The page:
Seal my fate please nominate.
It was December 25, 1968. A god lived in our old house, a god who didn’t allow his subjects to come from their room until he emerged from his. Christmas day was no exception and he didn’t emerge until after lunch. Four innocent souls stood in doorways trying to get a peek at the tree or the little bundles of heaven wrapped in colored paper and bows.
The day moved on, the egg shells placed carefully to catch unsuspecting little feet were scattered with loving care. Their crunching sounds were barely audible, but screamed in our universe. Step on a crack, break your mothers back, step on a shell go directly to $%^&.
A mistake was made, by whom, unimportant. The face of our god flushed red, gone was the Christmas god. The remnant of presents were scattered throughout the room, the remnants of breakfast was still on the table, the remnants of a fire smoldered in its place and the remnants of sanity swirled, rose and vanished into the air.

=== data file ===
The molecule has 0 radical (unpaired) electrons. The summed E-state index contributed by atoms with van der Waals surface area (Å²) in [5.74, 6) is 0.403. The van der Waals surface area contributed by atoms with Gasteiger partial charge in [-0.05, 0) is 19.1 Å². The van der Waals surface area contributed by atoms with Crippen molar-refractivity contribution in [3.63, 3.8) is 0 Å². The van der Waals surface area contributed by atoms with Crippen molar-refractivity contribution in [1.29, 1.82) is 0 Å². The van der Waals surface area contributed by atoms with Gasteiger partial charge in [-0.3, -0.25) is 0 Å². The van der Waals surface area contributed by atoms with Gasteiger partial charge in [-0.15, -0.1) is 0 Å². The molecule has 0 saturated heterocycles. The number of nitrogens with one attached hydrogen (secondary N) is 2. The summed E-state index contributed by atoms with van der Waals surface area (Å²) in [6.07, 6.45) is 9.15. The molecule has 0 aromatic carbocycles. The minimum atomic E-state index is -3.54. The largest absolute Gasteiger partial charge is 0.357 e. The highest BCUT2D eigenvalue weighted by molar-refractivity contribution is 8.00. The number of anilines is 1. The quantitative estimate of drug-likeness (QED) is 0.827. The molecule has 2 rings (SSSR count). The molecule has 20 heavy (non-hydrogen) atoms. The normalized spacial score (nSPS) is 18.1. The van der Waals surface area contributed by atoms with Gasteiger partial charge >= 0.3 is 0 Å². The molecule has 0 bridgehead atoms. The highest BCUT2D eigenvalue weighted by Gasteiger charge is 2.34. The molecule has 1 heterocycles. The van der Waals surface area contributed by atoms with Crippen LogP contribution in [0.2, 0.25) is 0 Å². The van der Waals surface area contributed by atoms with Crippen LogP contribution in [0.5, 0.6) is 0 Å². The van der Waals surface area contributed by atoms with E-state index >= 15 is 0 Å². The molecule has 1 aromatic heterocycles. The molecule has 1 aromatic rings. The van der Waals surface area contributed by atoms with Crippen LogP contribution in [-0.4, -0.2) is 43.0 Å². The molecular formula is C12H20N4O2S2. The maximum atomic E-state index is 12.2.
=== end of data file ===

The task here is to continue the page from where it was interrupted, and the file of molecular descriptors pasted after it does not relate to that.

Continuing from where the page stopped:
It happened quickly, it always did. I turned to see the fist of god, it has risen and was destined to fall. The first punch took my breath even as I tried to avoid it, a sin in itself. The second busted my lip, the taste of blood its little gift. I knew the taste of blood well. The third to the stomach bent me forward allowing the tooth, already roaming around loose in my mouth to be projected onto the floor at my feet. I concentrated on that unruly tooth as a series of punches came too quick to comprehend and seemingly from all directions at once. The tooth held some importance I could not discern.
My mind raced and screamed into the universe, why, what did I do?